Dr D K Jha – assistant professor (medicine) with Rajendra Institute of Medical Sciences (RIMS), Ranchi – says, “Symptoms of silicosis is similar to that of tuberculosis. Silicosis is the diffused fibrosis of the lungs and one of the main indicators is the prolonged exposure to dust from stone-crushing, quarrying and sand-blasting in mines.”

According to Dr Jha, fibrosis is the formation of white non-functional tissues in the lungs, which can be seen in an x-ray.

According to Dr Jha, a minimum of a few months of exposure to the dust is necessary. Silicosis creates a predisposition for tuberculosis in the patient.

Dr KK Singh, head of chest diseases and tuberculosis at RIMS says, “Often the symptoms for silicosis is misdiagnosed as tuberculosis.”

According to both doctors, tuberculosis is a bacterial infection and silicosis results in fibrosis; but both result in similar symptoms such as incessant coughing and breathlessness.

Aradhana Pattnaik – National Rural Health Mission (NRHM) mission director and labour commissioner for Jharkhand – says, “We were unable to attend the event but there is a joint effort of NRHM and labour department. A joint programme with a cell called the Occupational Disease Detection Centre has also been set up to look into these issues.”

According to Aradhana, the labour, pollution, health departments and Samit Kumar Carr, secretary general, Occupational Safety & Health Association of Jharkhand are working together

The NRHM has been sanctioned funds of Rs 5 lakhs which they are using for sensitisation. There are 30 or 40 occupational diseases and the joint programmes  aim to address these through prevention and treatment programmes.

EOM

Jharkhand and ILO gears up for phase two of child labour rehabilitation

Ushinor Majumdar

Ushinor.Majumdar@hindustantimes.com

Ranchi: The International Labour Organisation (ILO) was in Ranchi on Thursday and Friday for meetings with the labour department for commencing phase two of the state plan for rehabilitation of child labourers.

Labour Commissioner for Jharkhand, Aradhana Pattnaik briefed Hindustan Times about the plan and the second phase. She said that the ILO was here for monitoring of the child rehabilitation plan that is being run as a model project in Ranchi and Sahibgunj districts of Jharkhand. The work for phase two have also been set in motion and will start soon.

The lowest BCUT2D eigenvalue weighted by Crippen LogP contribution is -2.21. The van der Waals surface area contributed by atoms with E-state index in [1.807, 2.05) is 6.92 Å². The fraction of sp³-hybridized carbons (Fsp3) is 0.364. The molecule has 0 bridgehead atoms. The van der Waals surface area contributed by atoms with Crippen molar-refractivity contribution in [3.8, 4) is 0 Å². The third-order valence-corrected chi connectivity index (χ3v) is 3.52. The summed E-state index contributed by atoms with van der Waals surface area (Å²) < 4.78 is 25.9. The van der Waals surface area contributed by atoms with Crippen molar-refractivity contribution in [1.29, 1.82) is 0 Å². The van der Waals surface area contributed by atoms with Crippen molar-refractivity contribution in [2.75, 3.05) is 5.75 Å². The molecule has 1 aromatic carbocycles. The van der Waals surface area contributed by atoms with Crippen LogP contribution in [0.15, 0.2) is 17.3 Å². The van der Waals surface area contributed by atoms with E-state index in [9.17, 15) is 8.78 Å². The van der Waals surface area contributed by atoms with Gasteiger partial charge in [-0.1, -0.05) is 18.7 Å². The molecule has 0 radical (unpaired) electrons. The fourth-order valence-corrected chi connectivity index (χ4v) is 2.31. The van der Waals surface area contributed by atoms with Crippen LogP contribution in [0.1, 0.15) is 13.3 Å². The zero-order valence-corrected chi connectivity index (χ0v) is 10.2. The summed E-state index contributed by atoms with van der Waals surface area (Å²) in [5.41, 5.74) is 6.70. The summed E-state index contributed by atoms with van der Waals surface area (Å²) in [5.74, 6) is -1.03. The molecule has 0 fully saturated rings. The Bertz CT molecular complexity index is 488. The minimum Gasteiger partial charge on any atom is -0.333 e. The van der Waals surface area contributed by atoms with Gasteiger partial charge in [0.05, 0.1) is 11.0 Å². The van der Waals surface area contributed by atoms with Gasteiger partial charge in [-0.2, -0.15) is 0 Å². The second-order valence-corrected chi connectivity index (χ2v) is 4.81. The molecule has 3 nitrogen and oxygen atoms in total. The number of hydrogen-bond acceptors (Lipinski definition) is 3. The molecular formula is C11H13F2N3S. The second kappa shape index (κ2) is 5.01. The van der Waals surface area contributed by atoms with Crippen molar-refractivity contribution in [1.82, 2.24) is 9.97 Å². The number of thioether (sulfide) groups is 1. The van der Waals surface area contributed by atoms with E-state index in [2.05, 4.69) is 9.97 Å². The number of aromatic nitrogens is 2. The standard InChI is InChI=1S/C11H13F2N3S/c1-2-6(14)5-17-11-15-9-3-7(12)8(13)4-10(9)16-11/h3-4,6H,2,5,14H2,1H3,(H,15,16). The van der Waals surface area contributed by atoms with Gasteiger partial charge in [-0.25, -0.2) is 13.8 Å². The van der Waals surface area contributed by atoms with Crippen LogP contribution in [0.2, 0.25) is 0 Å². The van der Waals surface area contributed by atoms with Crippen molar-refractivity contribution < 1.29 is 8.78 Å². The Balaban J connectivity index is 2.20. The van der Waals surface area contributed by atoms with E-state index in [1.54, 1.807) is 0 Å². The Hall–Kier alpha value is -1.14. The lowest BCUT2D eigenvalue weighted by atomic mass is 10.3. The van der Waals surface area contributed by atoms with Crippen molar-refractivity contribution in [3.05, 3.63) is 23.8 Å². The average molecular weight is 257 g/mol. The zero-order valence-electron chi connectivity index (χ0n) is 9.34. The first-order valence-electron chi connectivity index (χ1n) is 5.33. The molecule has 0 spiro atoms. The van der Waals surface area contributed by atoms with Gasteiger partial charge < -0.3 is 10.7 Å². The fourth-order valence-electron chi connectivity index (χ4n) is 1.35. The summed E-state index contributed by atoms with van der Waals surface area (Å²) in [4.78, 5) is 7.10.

Aradhana says, “There are 2000 child labourers in Ranchi district and 2,300 in Sahibgunj districts. They have been rehabilitated through the rehabilitation plan and now phase two is for rehabilitating the children’s families as well.”

The child labourers rehabilitated in Ranchi have been put in the three National Child Labour Project (NCLP) schools. From end of August, the state will start distribution of health cards to the children in more than 40,000 schools in Jharkhand. Phase two of the plan will also commence  in August with distribution of health cards to children in the NCLP schools.

In Jharkhand, the highest share of child labour participation are in agriculture at 65.28%, 14.63% in Manufacturing and 12.08% in manufacturing. According to a recent study by the National Commission for the Protection of Child Rights, the districts in Jharkhand showed an increase in child labour between 1991 and 2001, while they were a part of Bihar. As per the national statistical survey organisation (NSSO), sample surveys of 2004-05 show that rate of workforce participation of children is decreasing over the years. (See tables)

The child labour rehabilitation plan will look at rehabilitating their families as the children work to supplement their family income. According to Aradhana, if the families are  rehabilitated, the children will not need to go back to earning for their families.

The plan includes integration of multiple schemes available under state and national plans. Rehabilitation includes providing work for the families, health and disability benefits, pensions and ensuring registration so that they get minimum wages as applicable. They will be provided work opportunities under MGREGA, registered as construction workers and other livelihood-generation opportunities such as supply of sewing machines.

Self-help groups (SHGs) and Jharcraft will also provide assistance to some of these families.

Jharcraft is the Jharkhand Silk Textile & Handicraft Development Corporation Ltd, which markets merchandise manufactured by the local artisans, SHG’s, & non-government organisations. Jharcraft also provides all possible support to them in terms of finance, raw materials, design assistance, marketing and so on.

EOM